theater: All New People

February 20, 2012

Friday 17th Feb, R&L took us to the Theater :-)

All New People” was written, directed and currently starring Zach Braff (the bloke from Scrubs) and has become the highest-grossing drama of all time at the King’s Theatre, Glasgow.

It’s the dead of winter and the summer vacation getaway of Long Beach, New Jersey is desolate and blanketed in snow. Charlie is 35, heartbroken and just wants some time away from the rest of the world. The island ghost town seems to be the perfect escape until his solitude is interrupted by a motley parade of misfits who show up and change his plans. A hired beauty, the townie fireman and an eccentric British real estate agent desperately trying to stay in the country suddenly find themselves tangled together in a beach house where the mood is anything but sunny.

This angst-fuelled comedy opens with Charlie (Zach) about to kill himself.  This leaves him with the first of many dilemmas, how to put out your last cigaret when you are standing on a chair with a noose around your neck.

“Unfortunately” he is interrupted when Emma (Eve Myles from Torchwood) an absent minded real estate agent comes in expecting the place to be empty and ready for a viewing she has.  While Charlie tries to get rid of the talkative Emma she is joined by her firefighter buddy Myron (Paul Hilton) to come assess the situation. Later on, the high-priced escort Kim (Susannah Fielding) arrives, courtesy of one of Charlie’s friends.

While they try to talk Charlie out of killing himself we gradually find out more about each of them both through the action on stage and four video flash-backs which fill in some back story about them.

I thought this use of video was really clever, not only the way it was done technically but also because it gave us close ups of the actors on stage giving another dimension to what was going on as well as asking more questions and answering some.  It was a very clever way to intersperse the live action with plot details which otherwise would be very cumbersome to interject.

The play was extremely funny in parts and didn’t lag or slow down at any point.  The performances were excellent and the technical production flawless (apart from one light that fell down back stage at one point).  A great night out.

All New People following its showings in Manchester and Glasgow is now on at the Duke of York Theater until April.

theatre review: Valhalla at The Tron

July 10, 2010

It was after one of those “what do you want to do?” “I don’t know, what do you want to do?” conversations that I started googling for what was on at the Theatres on the off chance, and saw something called Valhalla at The Tron (a theater I’ve never been to).  All the info we had to go on was…

“As camp as Carry On, as outrageously funny as Cooking with Elvis, as historically accurate as Blackadder, the Tron Theatre Company invites you to enter the glittering halls of Valhalla this summer. Cast includes Johnny McKnight and Joyce Falconer”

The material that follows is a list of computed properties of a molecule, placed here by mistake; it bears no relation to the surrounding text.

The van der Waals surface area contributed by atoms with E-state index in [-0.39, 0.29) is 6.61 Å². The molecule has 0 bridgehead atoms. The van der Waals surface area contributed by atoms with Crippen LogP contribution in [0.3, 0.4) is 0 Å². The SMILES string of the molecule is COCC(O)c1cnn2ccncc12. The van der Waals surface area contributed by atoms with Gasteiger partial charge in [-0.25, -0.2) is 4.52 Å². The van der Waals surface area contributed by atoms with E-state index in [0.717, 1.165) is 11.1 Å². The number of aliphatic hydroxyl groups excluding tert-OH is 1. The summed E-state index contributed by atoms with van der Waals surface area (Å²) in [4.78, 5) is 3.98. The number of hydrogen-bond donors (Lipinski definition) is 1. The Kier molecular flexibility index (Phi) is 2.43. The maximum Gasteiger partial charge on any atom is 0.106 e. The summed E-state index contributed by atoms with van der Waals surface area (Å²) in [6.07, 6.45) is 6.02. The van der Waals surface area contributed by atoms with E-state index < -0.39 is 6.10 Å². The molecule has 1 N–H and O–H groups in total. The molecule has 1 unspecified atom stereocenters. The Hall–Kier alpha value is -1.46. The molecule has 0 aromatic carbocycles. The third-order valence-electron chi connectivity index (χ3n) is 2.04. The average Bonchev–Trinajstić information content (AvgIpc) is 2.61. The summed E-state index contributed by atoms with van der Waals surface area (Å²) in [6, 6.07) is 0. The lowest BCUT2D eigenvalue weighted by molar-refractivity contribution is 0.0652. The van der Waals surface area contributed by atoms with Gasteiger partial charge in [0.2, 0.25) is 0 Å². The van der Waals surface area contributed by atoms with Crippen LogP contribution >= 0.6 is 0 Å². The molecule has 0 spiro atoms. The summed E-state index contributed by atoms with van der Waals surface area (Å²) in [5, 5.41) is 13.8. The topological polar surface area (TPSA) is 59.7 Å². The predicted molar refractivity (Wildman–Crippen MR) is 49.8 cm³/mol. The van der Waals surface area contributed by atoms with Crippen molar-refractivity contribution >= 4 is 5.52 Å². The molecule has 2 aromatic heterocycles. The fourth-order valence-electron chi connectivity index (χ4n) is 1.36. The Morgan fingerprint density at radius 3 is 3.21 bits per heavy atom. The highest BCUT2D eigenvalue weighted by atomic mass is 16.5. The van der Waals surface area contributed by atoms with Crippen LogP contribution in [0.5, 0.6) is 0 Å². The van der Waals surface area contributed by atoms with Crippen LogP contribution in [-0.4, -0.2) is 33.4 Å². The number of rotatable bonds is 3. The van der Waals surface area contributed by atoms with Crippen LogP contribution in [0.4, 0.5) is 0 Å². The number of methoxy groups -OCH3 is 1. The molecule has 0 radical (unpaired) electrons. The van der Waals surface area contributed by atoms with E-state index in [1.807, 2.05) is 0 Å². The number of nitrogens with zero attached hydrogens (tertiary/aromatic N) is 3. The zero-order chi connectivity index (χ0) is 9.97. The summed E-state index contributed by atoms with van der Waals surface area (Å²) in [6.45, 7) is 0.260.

Not much to go on, but the tickets weren’t too much, so worth a punt.  Also since we had an hour and a half to get there just time to squeeze in a pre-theatre meal if only I could get parked in the busy Merchant City area.  I got parked right outside Maggie Mays, we had a fabulious (quick) meal there and crossed Argyle Street to The Tron, all very handy.

Valhalla, has a difficult to describe plot which follows two different characters Ludwig, prince of 19th century Bavaria and James Avery a cowboy in 1940’s Texas. It follows them growing up, discovering their sexuality (sort of) until the camp prince becomes a camp King and James and his friend get called up for world war II.  As the 19th century king grows in his obsession with Wagnerian opera and a love for building fairytale castles, the two soldiers parachute into Europe and eventually discover the greatest folly that the king built centuries before – Valhalla.

However, none of the actual plot really matters much because of the pace at which the one liners and visual jokes take place the show doesn’t give you a chance to think about actual plot too much.  Just before going in we saw a warning about the language, content and ‘some nudity’ but by then it was too late to find out more so we went for it (and I’m glad we did).  The content that people may be offended by is very brief full frontal male nudity and the homosexual storyline.  However you may also be offended by hump-backed princesses, southern Baptist preachers, opera or sea-men jokes.

The production is very good with a stage extending into the audience, ‘stage hands’ stumbling into view, very clever usage of set and lighting to switch between the time periods and locations where the action was taking place.  But ultimately this show is all about the laughs which were so fast flowing I felt I was constantly laughing through the whole show.  If anything detracted from the overall experience I though the climax was a little weak, but hey I’ve got to pick something not to praise.

Valhalla is playing at The Tron till 24 July 2010.